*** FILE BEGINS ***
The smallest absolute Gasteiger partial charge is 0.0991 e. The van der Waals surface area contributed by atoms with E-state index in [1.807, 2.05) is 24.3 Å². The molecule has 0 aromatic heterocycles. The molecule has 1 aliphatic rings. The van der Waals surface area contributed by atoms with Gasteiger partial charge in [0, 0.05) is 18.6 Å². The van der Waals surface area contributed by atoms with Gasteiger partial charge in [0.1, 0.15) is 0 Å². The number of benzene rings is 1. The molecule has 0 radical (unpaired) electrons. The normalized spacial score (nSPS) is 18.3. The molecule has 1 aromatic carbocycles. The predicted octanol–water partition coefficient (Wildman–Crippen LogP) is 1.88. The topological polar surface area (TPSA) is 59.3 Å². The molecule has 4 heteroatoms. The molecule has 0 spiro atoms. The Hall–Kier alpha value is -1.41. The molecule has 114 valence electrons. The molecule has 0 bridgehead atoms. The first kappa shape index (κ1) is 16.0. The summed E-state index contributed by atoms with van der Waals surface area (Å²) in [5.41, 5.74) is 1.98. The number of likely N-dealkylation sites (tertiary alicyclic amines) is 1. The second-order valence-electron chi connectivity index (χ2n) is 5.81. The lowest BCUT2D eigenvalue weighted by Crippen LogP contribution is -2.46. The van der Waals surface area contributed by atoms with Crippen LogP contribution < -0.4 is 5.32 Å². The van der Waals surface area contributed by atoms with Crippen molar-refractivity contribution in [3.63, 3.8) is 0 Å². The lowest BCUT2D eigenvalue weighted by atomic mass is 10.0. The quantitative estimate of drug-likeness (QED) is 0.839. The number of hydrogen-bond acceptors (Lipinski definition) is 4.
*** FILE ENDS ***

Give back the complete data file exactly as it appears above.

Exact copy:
The smallest absolute Gasteiger partial charge is 0.0991 e. The van der Waals surface area contributed by atoms with E-state index in [1.807, 2.05) is 24.3 Å². The molecule has 0 aromatic heterocycles. The molecule has 1 aliphatic rings. The van der Waals surface area contributed by atoms with Gasteiger partial charge in [0, 0.05) is 18.6 Å². The van der Waals surface area contributed by atoms with Gasteiger partial charge in [0.1, 0.15) is 0 Å². The number of benzene rings is 1. The molecule has 0 radical (unpaired) electrons. The normalized spacial score (nSPS) is 18.3. The molecule has 1 aromatic carbocycles. The predicted octanol–water partition coefficient (Wildman–Crippen LogP) is 1.88. The topological polar surface area (TPSA) is 59.3 Å². The molecule has 4 heteroatoms. The molecule has 0 spiro atoms. The Hall–Kier alpha value is -1.41. The molecule has 114 valence electrons. The molecule has 0 bridgehead atoms. The first kappa shape index (κ1) is 16.0. The summed E-state index contributed by atoms with van der Waals surface area (Å²) in [5.41, 5.74) is 1.98. The number of likely N-dealkylation sites (tertiary alicyclic amines) is 1. The second-order valence-electron chi connectivity index (χ2n) is 5.81. The lowest BCUT2D eigenvalue weighted by Crippen LogP contribution is -2.46. The van der Waals surface area contributed by atoms with Crippen LogP contribution < -0.4 is 5.32 Å². The van der Waals surface area contributed by atoms with Crippen molar-refractivity contribution in [3.63, 3.8) is 0 Å². The lowest BCUT2D eigenvalue weighted by atomic mass is 10.0. The quantitative estimate of drug-likeness (QED) is 0.839. The number of hydrogen-bond acceptors (Lipinski definition) is 4.